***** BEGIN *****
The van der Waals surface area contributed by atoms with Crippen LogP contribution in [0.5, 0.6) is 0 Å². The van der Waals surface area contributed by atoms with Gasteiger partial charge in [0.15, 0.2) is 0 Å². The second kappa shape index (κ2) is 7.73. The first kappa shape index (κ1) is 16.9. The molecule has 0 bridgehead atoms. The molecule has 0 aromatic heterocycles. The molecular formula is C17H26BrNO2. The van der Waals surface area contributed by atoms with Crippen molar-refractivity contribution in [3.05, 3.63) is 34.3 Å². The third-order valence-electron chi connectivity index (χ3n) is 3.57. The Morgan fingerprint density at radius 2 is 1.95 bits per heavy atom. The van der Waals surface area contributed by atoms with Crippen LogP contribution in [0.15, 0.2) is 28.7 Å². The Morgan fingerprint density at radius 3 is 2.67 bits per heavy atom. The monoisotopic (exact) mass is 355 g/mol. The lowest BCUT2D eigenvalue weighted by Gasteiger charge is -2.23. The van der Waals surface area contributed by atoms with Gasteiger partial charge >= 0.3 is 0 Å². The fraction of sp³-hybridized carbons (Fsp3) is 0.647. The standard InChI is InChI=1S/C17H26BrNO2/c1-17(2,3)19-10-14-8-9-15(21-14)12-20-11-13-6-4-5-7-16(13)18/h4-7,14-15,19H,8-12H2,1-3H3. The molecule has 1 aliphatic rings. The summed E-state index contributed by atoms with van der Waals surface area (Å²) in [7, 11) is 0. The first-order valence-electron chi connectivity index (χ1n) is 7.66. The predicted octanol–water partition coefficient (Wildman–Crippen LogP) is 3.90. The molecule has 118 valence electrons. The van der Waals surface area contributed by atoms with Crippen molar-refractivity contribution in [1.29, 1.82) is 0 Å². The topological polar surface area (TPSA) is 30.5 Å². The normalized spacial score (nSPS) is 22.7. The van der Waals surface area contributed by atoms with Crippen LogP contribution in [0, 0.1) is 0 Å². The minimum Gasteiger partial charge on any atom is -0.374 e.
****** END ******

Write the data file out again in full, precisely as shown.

The van der Waals surface area contributed by atoms with Crippen LogP contribution in [0.5, 0.6) is 0 Å². The van der Waals surface area contributed by atoms with Gasteiger partial charge in [0.15, 0.2) is 0 Å². The second kappa shape index (κ2) is 7.73. The first kappa shape index (κ1) is 16.9. The molecule has 0 bridgehead atoms. The molecule has 0 aromatic heterocycles. The molecular formula is C17H26BrNO2. The van der Waals surface area contributed by atoms with Crippen molar-refractivity contribution in [3.05, 3.63) is 34.3 Å². The third-order valence-electron chi connectivity index (χ3n) is 3.57. The Morgan fingerprint density at radius 2 is 1.95 bits per heavy atom. The van der Waals surface area contributed by atoms with Crippen LogP contribution in [0.15, 0.2) is 28.7 Å². The Morgan fingerprint density at radius 3 is 2.67 bits per heavy atom. The monoisotopic (exact) mass is 355 g/mol. The lowest BCUT2D eigenvalue weighted by Gasteiger charge is -2.23. The van der Waals surface area contributed by atoms with Gasteiger partial charge >= 0.3 is 0 Å². The fraction of sp³-hybridized carbons (Fsp3) is 0.647. The standard InChI is InChI=1S/C17H26BrNO2/c1-17(2,3)19-10-14-8-9-15(21-14)12-20-11-13-6-4-5-7-16(13)18/h4-7,14-15,19H,8-12H2,1-3H3. The molecule has 1 aliphatic rings. The summed E-state index contributed by atoms with van der Waals surface area (Å²) in [7, 11) is 0. The first-order valence-electron chi connectivity index (χ1n) is 7.66. The predicted octanol–water partition coefficient (Wildman–Crippen LogP) is 3.90. The molecule has 118 valence electrons. The van der Waals surface area contributed by atoms with Crippen molar-refractivity contribution in [1.29, 1.82) is 0 Å². The topological polar surface area (TPSA) is 30.5 Å². The normalized spacial score (nSPS) is 22.7. The van der Waals surface area contributed by atoms with Crippen LogP contribution in [0, 0.1) is 0 Å². The minimum Gasteiger partial charge on any atom is -0.374 e.